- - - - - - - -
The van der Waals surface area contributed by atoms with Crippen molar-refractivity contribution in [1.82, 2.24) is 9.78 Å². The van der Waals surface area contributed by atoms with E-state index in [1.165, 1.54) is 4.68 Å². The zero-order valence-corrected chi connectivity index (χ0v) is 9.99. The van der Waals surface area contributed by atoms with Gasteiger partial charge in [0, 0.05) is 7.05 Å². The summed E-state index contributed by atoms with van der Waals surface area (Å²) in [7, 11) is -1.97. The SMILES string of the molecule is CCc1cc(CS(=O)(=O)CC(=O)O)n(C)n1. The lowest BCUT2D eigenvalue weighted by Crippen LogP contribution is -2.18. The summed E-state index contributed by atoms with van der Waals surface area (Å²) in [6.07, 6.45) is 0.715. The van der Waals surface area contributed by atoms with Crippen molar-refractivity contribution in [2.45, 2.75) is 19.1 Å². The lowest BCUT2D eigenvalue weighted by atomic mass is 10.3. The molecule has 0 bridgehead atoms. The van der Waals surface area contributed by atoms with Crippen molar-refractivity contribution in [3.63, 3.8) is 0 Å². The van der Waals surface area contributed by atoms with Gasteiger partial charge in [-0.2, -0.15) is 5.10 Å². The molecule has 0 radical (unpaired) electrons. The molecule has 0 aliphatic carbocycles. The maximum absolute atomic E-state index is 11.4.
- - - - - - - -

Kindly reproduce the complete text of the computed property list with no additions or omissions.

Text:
The van der Waals surface area contributed by atoms with Crippen molar-refractivity contribution in [1.82, 2.24) is 9.78 Å². The van der Waals surface area contributed by atoms with E-state index in [1.165, 1.54) is 4.68 Å². The zero-order valence-corrected chi connectivity index (χ0v) is 9.99. The van der Waals surface area contributed by atoms with Gasteiger partial charge in [0, 0.05) is 7.05 Å². The summed E-state index contributed by atoms with van der Waals surface area (Å²) in [7, 11) is -1.97. The SMILES string of the molecule is CCc1cc(CS(=O)(=O)CC(=O)O)n(C)n1. The lowest BCUT2D eigenvalue weighted by Crippen LogP contribution is -2.18. The summed E-state index contributed by atoms with van der Waals surface area (Å²) in [6.07, 6.45) is 0.715. The van der Waals surface area contributed by atoms with Crippen molar-refractivity contribution in [2.45, 2.75) is 19.1 Å². The lowest BCUT2D eigenvalue weighted by atomic mass is 10.3. The molecule has 0 bridgehead atoms. The van der Waals surface area contributed by atoms with Crippen molar-refractivity contribution in [3.63, 3.8) is 0 Å². The van der Waals surface area contributed by atoms with Gasteiger partial charge in [-0.2, -0.15) is 5.10 Å². The molecule has 0 radical (unpaired) electrons. The molecule has 0 aliphatic carbocycles. The maximum absolute atomic E-state index is 11.4.